I find that in this case, using Gingko’s card tree approach can really help. First, describe any given portion in concrete and intuitive terms, as if you were giving a presentation on it. And then, you can expand on that idea by adding 2 or 3 child cards with more detail. And so on until you’re satisfied.

You no longer have  a conflict between “dumbing down” your idea, and presenting all the details. you can do both.


There’s a great deal of good advice in this talk, especially when he touches on general principles of writing as opposed to going over specific structures and outlines. If you’re doing any serious writing, I recommend this video.


Quick Icons, Quick Images, and Search Cycling

Just a few quick tips to share today.

And while they can save you a few minutes here and there, the real benefit of tips like this is that they’re little things that help you keep moving and stay in flow while you’re working. And anything that helps you stay in a state of flow for longer is worth learning.

1. To Search is to Jump

Screenshot - 14-10-16 - 10:41:18 PMI use the search feature of Gingko constantly. Not only does it hide everything that doesn’t match your query, it also moves your focus to the first match. Which means that you can use search to quickly jump to a different part of the tree.

In shortcuts, here’s how it works:

  1. Press /
  2. Start typing a word that’s in the card you want to jump to.
  3. Cycle through the terms (Ctrl+G / Ctrl+Shift+G) if necessary, or type more to restrict your result further.
  4. Once the card you want to jump to is selected, hit Esc to clear the search query and stay on that card.

In words, it may seem long, but once you practice this a few times, it lets you jump from where you are to anywhere on the tree, very quickly. And that’s invaluable for staying in flow while writing.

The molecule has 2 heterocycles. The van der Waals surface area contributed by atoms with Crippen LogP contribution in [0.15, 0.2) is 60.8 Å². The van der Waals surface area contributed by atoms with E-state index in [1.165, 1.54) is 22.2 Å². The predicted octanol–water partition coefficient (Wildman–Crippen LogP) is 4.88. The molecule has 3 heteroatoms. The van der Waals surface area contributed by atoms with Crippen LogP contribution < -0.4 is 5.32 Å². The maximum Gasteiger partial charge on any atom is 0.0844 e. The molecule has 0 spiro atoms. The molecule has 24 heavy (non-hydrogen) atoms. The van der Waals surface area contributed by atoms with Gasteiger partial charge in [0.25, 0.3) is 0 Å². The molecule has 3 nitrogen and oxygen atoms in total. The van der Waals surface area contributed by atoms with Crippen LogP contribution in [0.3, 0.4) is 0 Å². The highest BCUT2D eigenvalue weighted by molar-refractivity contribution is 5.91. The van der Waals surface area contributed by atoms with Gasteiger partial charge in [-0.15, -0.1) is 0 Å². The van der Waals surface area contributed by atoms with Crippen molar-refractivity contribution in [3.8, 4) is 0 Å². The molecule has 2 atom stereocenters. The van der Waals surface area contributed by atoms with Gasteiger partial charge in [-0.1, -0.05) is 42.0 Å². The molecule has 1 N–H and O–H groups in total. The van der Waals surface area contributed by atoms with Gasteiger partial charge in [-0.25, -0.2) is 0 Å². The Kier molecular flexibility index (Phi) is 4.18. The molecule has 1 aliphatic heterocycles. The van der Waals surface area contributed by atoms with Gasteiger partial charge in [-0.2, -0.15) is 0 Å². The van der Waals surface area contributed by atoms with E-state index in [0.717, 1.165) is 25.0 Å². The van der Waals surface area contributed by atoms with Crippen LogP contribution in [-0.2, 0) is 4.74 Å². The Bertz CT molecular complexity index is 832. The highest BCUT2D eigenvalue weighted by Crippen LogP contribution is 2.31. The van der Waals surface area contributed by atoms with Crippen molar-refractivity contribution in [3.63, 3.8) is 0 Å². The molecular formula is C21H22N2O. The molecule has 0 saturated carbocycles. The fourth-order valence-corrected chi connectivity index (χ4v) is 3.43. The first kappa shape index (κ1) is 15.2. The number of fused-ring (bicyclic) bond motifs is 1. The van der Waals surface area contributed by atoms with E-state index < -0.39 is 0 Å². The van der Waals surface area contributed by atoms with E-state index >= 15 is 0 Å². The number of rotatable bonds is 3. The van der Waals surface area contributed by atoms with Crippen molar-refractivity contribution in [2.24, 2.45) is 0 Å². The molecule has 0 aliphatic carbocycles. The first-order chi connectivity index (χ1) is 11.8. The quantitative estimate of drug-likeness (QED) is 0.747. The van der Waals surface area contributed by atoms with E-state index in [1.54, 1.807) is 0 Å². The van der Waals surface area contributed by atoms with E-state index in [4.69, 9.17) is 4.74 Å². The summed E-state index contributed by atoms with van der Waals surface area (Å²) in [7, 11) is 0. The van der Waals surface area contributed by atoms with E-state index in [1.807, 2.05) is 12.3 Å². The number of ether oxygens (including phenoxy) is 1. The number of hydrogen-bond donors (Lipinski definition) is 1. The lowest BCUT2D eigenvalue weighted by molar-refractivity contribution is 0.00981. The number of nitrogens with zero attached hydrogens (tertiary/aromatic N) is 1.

2. Quickly insert image from DropBox

Screenshot - 14-10-16 - 10:40:26 PMIf you use DropBox to store your images or photos, and want a way to quickly add them to your tree, just copy the following script onto any card, and you’ll get a handy “Image from Dropbox” button in that card:

<script type="text/javascript" src="" id="dropboxjs" data-app-key="g8vslfgsfr3v7ty"></script>
<button onclick="getChooser()">Image from Dropbox</button>

getChooser = function(){
    success: function(files) {

Then click the button, select your image, “Ctrl+C” the alert that shows up, and paste it wherever you need it.

3. Add icons from Unicode characters

UPDATE: It has come to my attention that these icons don’t work consistently across browsers & operating systems. I know because I started using them for Gingko’s UI, and some people saw empty rectangles where there were supposed to be up/down arrows, etc.

What you can do instead is use Bootstrap’s Glyphicons, by including a <span class=”glyphicon glyphicon-inbox”></span>. It’s longer, but more reliable.

Screenshot - 14-10-16 - 10:41:56 PMIf you have a project management tree, it’s often very helpful to be able to add icons to visually distinguish the different categories. The simplest way I’ve found of doing this, is to use

Just visit the site, click the character you want, and paste it into your card.

I know there are better and prettier icon collections, but if the idea is to quickly put something in there, and move on, this has been my choice so far.

So that’s it for now.

Do you have any tips or tricks you use with Gingko to help you stay in flow?
Let us know in the comments!

Gingko server downtime

Today, Tuesday Oct 7th, Gingko was been down for a 2 hours.

I’ll post back when I do a complete post-mortem, to find out what caused this, and how to prevent it.

Rest assured all your data is safe.

In fact, early indications are that the cause of this is that I may have been too eager with our backups: both a full database backup and a complete disk image backup were scheduled to run at the same time!